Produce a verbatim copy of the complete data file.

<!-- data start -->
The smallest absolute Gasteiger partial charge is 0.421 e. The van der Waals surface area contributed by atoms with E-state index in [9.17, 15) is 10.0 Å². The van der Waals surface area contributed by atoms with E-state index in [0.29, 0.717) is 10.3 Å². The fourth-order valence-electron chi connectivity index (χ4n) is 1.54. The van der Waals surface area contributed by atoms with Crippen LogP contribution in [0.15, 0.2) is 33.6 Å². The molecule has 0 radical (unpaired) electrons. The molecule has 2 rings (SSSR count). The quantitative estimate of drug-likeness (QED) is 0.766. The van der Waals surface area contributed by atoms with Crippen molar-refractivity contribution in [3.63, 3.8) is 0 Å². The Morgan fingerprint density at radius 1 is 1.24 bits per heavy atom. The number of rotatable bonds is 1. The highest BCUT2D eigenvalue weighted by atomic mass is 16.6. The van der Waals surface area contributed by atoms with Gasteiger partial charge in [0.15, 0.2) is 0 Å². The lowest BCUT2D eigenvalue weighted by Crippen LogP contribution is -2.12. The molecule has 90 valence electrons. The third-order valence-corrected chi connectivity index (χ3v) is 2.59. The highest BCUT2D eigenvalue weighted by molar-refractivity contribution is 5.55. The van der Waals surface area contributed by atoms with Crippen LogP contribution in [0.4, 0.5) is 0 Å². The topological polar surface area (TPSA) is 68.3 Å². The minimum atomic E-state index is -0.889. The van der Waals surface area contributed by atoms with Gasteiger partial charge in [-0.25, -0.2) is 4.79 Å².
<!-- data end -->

The smallest absolute Gasteiger partial charge is 0.421 e. The van der Waals surface area contributed by atoms with E-state index in [9.17, 15) is 10.0 Å². The van der Waals surface area contributed by atoms with E-state index in [0.29, 0.717) is 10.3 Å². The fourth-order valence-electron chi connectivity index (χ4n) is 1.54. The van der Waals surface area contributed by atoms with Crippen LogP contribution in [0.15, 0.2) is 33.6 Å². The molecule has 0 radical (unpaired) electrons. The molecule has 2 rings (SSSR count). The quantitative estimate of drug-likeness (QED) is 0.766. The van der Waals surface area contributed by atoms with Crippen molar-refractivity contribution in [3.63, 3.8) is 0 Å². The Morgan fingerprint density at radius 1 is 1.24 bits per heavy atom. The number of rotatable bonds is 1. The highest BCUT2D eigenvalue weighted by atomic mass is 16.6. The van der Waals surface area contributed by atoms with Gasteiger partial charge in [0.15, 0.2) is 0 Å². The lowest BCUT2D eigenvalue weighted by Crippen LogP contribution is -2.12. The molecule has 90 valence electrons. The third-order valence-corrected chi connectivity index (χ3v) is 2.59. The highest BCUT2D eigenvalue weighted by molar-refractivity contribution is 5.55. The van der Waals surface area contributed by atoms with Crippen LogP contribution in [0.4, 0.5) is 0 Å². The topological polar surface area (TPSA) is 68.3 Å². The minimum atomic E-state index is -0.889. The van der Waals surface area contributed by atoms with Gasteiger partial charge in [-0.25, -0.2) is 4.79 Å².